Edging West

Adventure + Culture + Environment

Month: May, 2013

A More Invisible Security Risk: Air

Statistics can often present a cold and detached understanding of conflict and chaos. At the same time, it offers needed perspective in times of fear. We have experienced a busy year of shattering violence, and the country continues entrenched and emotional debate over gun control and terrorism. Not to downplay the gravity of these layered issues, but an arguably greater danger remains.

According to the National Oceanic and Atmospheric Administration (NOAA), an estimated 50,000 premature deaths are linked to air pollution in the Unites States each year. More specifically, the World Health Organization recorded 56,618 air pollution related deaths in 2008. In comparison, just over 11,000 gun-related homicides occurred in 2011, and terrorism, our collective greatest fear, accounted for nearly 40 deaths in the U.S. between 2002 and 2010, according to the Global Terrorism Database.

Gun violence and terrorism are crucial issues to manage, but do they necessitate such a large portion of attention, worry, political capitalization, and dialogue? Let’s take a collected step back and find some perspective, for the battles of our time also include an entrenched campaign to organized our society in a clean, sustainable, and healthy way. It would be great if this too was a patriotic cause, a unified effort, something we applaud when victorious.

One of the most cities in the U.S. for air pollution Image Credit: David Jordan at en.wikipedia

Fresno, CA – One of the worst cities in the U.S. for air pollution.
Image Credit: David Jordan at en.wikipedia

This past December the Environmental Protection Agency (EPA) established a new standard to regulated and reduce levels of soot. The American Lung Association celebrated this new standard, claiming it will prevent 15,000 early deaths a year. This development is significant and just may do more for public safety than so many other security measures that have been designated in the name of.

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A Modified World: Sad Realities of Smog

I have never been to China, so it is hard to fully grasp just how drastically commonplace air pollution has become. The darken images and stories of struggle and illness and environmental catastrophe seem beyond reality, almost post-apocalyptic, and depict a grayish, mechanical world. The road to process is a bumpy one, or a choking, smog laden dirge in this case, but with even the most aggressive intentions to shift course it seems depressingly too late at times.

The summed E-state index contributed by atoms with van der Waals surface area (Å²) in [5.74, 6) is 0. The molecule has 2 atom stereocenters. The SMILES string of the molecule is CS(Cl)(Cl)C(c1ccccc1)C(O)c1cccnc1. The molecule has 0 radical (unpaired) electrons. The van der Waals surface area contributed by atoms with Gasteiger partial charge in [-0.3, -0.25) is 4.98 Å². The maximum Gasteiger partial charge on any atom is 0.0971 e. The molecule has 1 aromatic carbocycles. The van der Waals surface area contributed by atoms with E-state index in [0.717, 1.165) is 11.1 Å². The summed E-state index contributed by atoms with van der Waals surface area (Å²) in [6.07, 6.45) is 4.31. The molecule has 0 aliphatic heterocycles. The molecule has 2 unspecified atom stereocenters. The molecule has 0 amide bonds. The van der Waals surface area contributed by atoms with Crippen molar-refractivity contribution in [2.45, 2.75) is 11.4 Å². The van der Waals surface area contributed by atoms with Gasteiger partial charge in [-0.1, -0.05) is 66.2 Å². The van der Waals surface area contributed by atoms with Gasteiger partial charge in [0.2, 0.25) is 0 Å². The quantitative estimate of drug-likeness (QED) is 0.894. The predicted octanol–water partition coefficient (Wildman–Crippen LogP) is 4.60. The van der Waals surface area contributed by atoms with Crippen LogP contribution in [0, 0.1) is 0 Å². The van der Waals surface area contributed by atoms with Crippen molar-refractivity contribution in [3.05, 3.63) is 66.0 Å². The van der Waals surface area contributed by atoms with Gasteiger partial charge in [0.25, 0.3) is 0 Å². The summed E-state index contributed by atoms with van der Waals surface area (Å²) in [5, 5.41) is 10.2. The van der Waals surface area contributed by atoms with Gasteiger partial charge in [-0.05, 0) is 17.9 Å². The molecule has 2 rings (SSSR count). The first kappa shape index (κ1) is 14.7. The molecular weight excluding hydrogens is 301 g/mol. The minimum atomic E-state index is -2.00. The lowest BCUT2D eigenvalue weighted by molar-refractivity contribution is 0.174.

In the meantime, as unregulated economic expansion presses on and attempts to manage the problem now surface, we adapt the only way we can-we innovate an escape into artificial places. In some schools in Beijing the escape is to large domes with air-filtration systems. These children are young astronauts in a sterile, white world of limited sky, without green, color, life, or healthy, real dirt. It is a voyage for survival from a condition, which has already been linked to 1.2 million deaths.

When we do venture outside of this newly manufactured atmosphere, gas masks protect further as a shield to explore and navigate as foreigners, as aliens of earth. A confused world emerges through a lens of soft plastic.

We see little and hear less. Languages change. Words are muffled through ventilators, mumbled and void of intonation or expression. Masked away is humanity.

Of course this is during the worst of days. Winds change and the blanket moves, dissipating into a greater cumulative mess. Yet, the sky returns and the sun emerges long enough as a glimpsing reminder of past life and future possibilities and aspirations. We can still return to earth.

800px-Beijing_smog_comparison_August_2005

Image credit: Bobak Ha’Eri